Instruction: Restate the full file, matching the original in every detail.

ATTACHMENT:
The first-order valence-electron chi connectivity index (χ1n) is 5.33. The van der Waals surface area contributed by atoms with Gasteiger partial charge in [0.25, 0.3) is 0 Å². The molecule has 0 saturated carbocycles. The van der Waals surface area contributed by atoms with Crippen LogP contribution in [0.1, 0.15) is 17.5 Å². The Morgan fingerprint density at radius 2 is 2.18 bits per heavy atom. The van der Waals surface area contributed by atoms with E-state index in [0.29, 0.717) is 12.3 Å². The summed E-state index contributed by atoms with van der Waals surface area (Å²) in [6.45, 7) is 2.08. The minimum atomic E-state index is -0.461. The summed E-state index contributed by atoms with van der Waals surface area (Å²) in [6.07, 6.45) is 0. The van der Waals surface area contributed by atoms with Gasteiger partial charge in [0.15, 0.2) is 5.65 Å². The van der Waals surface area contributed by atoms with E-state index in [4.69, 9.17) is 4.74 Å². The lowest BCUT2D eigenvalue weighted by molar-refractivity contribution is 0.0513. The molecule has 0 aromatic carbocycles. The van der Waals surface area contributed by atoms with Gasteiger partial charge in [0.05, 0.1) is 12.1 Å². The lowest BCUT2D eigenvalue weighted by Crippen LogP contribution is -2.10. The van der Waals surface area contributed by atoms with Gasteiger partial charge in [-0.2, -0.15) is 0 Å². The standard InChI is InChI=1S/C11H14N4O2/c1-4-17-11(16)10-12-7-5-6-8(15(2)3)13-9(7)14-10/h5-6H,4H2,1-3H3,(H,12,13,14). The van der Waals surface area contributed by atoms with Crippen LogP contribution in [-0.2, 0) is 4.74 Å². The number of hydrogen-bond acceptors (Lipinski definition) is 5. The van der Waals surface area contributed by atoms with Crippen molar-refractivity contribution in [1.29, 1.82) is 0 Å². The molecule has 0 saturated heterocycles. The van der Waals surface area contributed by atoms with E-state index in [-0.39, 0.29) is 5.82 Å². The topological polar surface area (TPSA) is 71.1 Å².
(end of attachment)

The first-order valence-electron chi connectivity index (χ1n) is 5.33. The van der Waals surface area contributed by atoms with Gasteiger partial charge in [0.25, 0.3) is 0 Å². The molecule has 0 saturated carbocycles. The van der Waals surface area contributed by atoms with Crippen LogP contribution in [0.1, 0.15) is 17.5 Å². The Morgan fingerprint density at radius 2 is 2.18 bits per heavy atom. The van der Waals surface area contributed by atoms with E-state index in [0.29, 0.717) is 12.3 Å². The summed E-state index contributed by atoms with van der Waals surface area (Å²) in [6.45, 7) is 2.08. The minimum atomic E-state index is -0.461. The summed E-state index contributed by atoms with van der Waals surface area (Å²) in [6.07, 6.45) is 0. The van der Waals surface area contributed by atoms with Gasteiger partial charge in [0.15, 0.2) is 5.65 Å². The van der Waals surface area contributed by atoms with E-state index in [4.69, 9.17) is 4.74 Å². The lowest BCUT2D eigenvalue weighted by molar-refractivity contribution is 0.0513. The molecule has 0 aromatic carbocycles. The van der Waals surface area contributed by atoms with Gasteiger partial charge in [0.05, 0.1) is 12.1 Å². The lowest BCUT2D eigenvalue weighted by Crippen LogP contribution is -2.10. The van der Waals surface area contributed by atoms with Gasteiger partial charge in [-0.2, -0.15) is 0 Å². The standard InChI is InChI=1S/C11H14N4O2/c1-4-17-11(16)10-12-7-5-6-8(15(2)3)13-9(7)14-10/h5-6H,4H2,1-3H3,(H,12,13,14). The van der Waals surface area contributed by atoms with Crippen LogP contribution in [-0.2, 0) is 4.74 Å². The number of hydrogen-bond acceptors (Lipinski definition) is 5. The van der Waals surface area contributed by atoms with Crippen molar-refractivity contribution in [1.29, 1.82) is 0 Å². The molecule has 0 saturated heterocycles. The van der Waals surface area contributed by atoms with E-state index in [-0.39, 0.29) is 5.82 Å². The topological polar surface area (TPSA) is 71.1 Å².